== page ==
Most bloggers have traded “PR fail” stories – the spectacularly off-target pitch, the “dear sir” email to a female blogger, the unsolicited sending of enormous files – but destination marketing organizations (DMOs) have their own set of “fail” stories when it comes to working with bloggers. When forming a DMO-blogger working partnership, it’s critical to make sure it’s a good fit in order to avoid those failures. Sometimes it’s easy to spot a yellow flag early – and sometimes it’s not. Here, one travel PR professional lists five reasons that he says “no” to blogger press trip requests – or that make him vow not to work with a blogger a second time.

Sunset on Kona, Hawaii

Sunset on Kona, Hawaii

1. Ridiculously Short Timing on the Request

Working in Hawaii with great travel-based clients, we get a lot more request for assistance than we can accommodate. Nothing is more frustrating than receiving an inquiry for travel support one week or days prior to a writer/blogger arriving in the Aloha State.

My team and I rarely ever say “No” to a writer and will always do what we can to help make that visit a productive one. However, bloggers need to realize that asking us to drop everything and magically put an itinerary together for you in a day is just unacceptable. Next.

2. It’s Your Way or the Highway

I understand bloggers have an agenda or a point of view in their writing or approach to covering our clients, however, please understand that there is another side to every story – and sometimes it’s more intriguing than the one you’re pursuing.

I appreciate writers who have done their research before contacting me and provide a wishlist of things to experience, people to meet, etc. But please be open-minded to what I’m suggesting as well. Hawaii is a unique place (like many destinations) that’s more sophisticated than sun, sand, and surf. I’m here to help make that story more compelling, more relevant, or correct by putting writers in touch with better contacts, suggesting changes to the story angle to be more accurate, and try to evolve their understanding or perception of Hawaii.

If it’s gonna be your way without any compromise or willingness to learn more about our side of the story, there’s the highway.

3. You’re Asking for WAAAAY Too Much

My team and I gladly consider all reasonable requests for assistance and will try to assist everyone who contacts us, even if it’s just providing information. But once the request for help starts to get excessive or greedy, that’s an instant turnoff to wanting to work with a blogger no matter how good they are.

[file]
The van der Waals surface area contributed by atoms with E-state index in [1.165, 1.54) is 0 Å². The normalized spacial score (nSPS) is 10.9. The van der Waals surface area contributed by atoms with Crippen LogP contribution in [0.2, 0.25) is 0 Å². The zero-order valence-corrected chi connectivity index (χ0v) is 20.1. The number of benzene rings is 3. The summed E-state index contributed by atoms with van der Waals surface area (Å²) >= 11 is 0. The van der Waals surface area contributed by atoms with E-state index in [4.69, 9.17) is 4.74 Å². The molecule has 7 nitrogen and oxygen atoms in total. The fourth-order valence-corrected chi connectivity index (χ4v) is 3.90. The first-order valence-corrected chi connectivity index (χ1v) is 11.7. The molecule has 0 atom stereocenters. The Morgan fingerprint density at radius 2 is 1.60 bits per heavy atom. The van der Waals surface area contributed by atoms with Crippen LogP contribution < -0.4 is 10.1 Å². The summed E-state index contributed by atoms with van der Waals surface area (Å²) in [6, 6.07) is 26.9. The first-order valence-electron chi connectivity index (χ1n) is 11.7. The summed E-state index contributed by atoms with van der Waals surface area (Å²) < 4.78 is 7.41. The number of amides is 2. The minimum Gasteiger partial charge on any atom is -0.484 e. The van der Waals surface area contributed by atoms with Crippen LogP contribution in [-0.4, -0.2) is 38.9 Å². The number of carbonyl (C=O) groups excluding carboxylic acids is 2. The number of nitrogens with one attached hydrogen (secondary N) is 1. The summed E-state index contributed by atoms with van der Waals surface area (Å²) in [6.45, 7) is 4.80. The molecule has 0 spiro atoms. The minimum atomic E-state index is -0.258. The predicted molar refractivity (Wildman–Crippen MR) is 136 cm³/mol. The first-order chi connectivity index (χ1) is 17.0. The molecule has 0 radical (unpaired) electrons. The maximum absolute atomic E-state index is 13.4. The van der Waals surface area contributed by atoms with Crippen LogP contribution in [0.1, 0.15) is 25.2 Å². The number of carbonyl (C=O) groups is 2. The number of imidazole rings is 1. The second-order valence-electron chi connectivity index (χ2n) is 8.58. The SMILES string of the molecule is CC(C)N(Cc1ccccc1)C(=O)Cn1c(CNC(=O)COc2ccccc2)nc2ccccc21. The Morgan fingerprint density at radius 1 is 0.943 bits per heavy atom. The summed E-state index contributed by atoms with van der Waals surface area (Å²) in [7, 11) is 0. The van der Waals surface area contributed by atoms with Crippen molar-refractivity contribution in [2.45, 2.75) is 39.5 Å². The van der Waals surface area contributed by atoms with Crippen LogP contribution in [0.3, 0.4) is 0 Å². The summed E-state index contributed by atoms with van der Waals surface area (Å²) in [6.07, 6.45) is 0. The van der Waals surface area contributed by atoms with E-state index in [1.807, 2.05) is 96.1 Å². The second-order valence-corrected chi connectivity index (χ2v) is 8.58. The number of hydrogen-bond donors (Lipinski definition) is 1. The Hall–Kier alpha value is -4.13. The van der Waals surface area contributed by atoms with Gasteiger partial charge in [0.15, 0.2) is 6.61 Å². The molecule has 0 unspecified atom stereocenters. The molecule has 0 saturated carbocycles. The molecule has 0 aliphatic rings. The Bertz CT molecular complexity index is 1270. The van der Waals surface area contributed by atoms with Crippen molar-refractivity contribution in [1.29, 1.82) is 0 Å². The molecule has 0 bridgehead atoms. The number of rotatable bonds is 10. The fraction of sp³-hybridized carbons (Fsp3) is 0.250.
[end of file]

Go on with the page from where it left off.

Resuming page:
Covering 100% of a blogger’s travel expenses never happens. Be reasonable with your requests and you’ll be amazed at how much more we’ll want to work with you.

4. You’re Bringing Who With You?

We understand there are some cases where it’s necessary for a blogger to travel with a spouse, significant other, child, or friend – to take your photos, shoot video, provide another perspective for the story, etc., etc., etc. We’ve heard all the reasons.

That’s fine, but what’s not fine is when the additional traveler (or travelers) starts to negatively influence a blogger’s commitment to the itinerary my team and I have labored over for weeks. The unexpected need to cancel the morning snorkel sail because your 3-year-old child didn’t have a good night’s rest and now you’re too exhausted to wake up really isn’t acceptable. Or backing out of an aerial adventure because the friend you’re traveling with doesn’t like helicopters.

My team has worked hard with our industry partners to organize these experiences for you. When you stop showing up for things during a visit, there’s a pretty good chance we won’t be assisting you again unless the terms are different.

5. Things Didn’t Turn Out The Way They Were Supposed To

You flaked out on scheduled activities and we didn’t find out until the provider contacted us. You were rude to our partners who are trying to go out of their way to assist you. You dropped our name for additional freebies and special assistance during your visit without us knowing. And my favorite of all, you failed to produce the content, stories, videos, etc. we agreed on at the conclusion of your visit.

Yes, these are true life scenarios I’ve dealt with. These folks typically end up on blacklists and get no future help from us. And the community of PR people in Hawaii are extremely tight, so there’s a good chance others may not want to work with you either. All we ask is that you behave like a professional during your visit. There’s a saying here in Hawaii that “to get Aloha, you need to give Aloha.”

Follow that and the Golden Rule and we’ll be fine.


Guest Author Bio: Nathan Kam has been immersed in public relations in Hawaii’s travel and tourism industry for more than 13 years and has worked on some of the state’s top leisure destination marketing campaigns. As a vice president at McNeil Wilson Communications (MWC) – a division of Anthology Marketing Group (AMG), Hawaii’s largest full-service integrated marketing company – he’s primarily responsible for managing the public relations activities for the Hawaii Visitors and Convention Bureau (the state’s marketing agency for North America), Big Island Visitors Bureau, and Hawaii Food & Wine Festival accounts. Nathan is also a lead strategist helping clients elevate their brand presence in traditional and new media channels.